When I got one side finished, I mounted the MCU holder PCB to the case. This was also very tricky to get both ports fully aligned with their holes in the case and both of the threaded inserts exactly below the through holes so the screws can thread in. I eventually got it to work, but this could easily have been 15 minutes of futzing.
When I went to attach the bottom plate, I had another sad trombone moment when I realized I had soldered the ribbon cables to the wrong side of the MCU PCB. I think the electronic connections are still right because the legends lined up, but there's also a chance that the wiring matrix is now messed up and I'll have to adjust the firmware to compensate for that. But in the end, I just bent the ribbon cables a bit closer to the PCB and a bit sharper of an angle than is probably ideal, but the case does now fit and doesn't bulge out at that spot. I could try to fix this before finishing the other half but I think it'll be easier to manage if both halves are symmetric. Plus, I did probably my best ever soldering job on this project and I don't want to mess that up with a bunch of desoldering and resoldering on the ribbon cables.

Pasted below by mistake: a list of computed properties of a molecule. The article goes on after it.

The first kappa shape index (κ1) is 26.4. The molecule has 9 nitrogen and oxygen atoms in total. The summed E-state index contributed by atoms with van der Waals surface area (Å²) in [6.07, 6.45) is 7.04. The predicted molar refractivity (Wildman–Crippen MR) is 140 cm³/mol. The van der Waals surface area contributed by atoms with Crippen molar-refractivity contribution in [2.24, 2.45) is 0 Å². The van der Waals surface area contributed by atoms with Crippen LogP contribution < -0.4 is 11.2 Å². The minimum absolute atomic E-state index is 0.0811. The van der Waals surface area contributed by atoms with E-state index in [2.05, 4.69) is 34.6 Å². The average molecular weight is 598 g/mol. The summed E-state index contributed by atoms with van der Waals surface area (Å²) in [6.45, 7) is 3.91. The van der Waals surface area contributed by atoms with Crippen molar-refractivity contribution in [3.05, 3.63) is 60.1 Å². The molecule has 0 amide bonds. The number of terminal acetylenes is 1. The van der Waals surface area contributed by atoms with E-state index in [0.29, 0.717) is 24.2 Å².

I went through and finished soldering all of the switches into both halves. When that was done I tested them and of course found that my home row index finger switch was busted, and of course accessing the underside of that one to desolder it requires removing the MCU holder again. So I undid all those bolts, managed to get the switch desoldered and slurp off the excess solder, find a switch from our stack of experiments that I could restore to unmodded operable state, and solder that into place.
OK so I'm now typing on the new skeletyl build. I threw some MX DSA keycaps on it that we had lying around from the early days when we were trying to build dactyl manuforms. I put some rubber bumper feet on it and connected it to my laptop. I have not used Vial before this and it's very awesome. The keyboard was recognized and kind of to my surprise both halves worked with nothing about the matrix busted (at least if I connect USB to the right hand half).
So I very quickly set up my layers and keymaps and Vial applies them in real time with no flashing which is amazing.
So I've already done 88 WPM on monkeytype. How loud these switches are is going to take some adjustment, but I think it'll be fun to wade into the world of MX true mechanical keyboards for a while at least.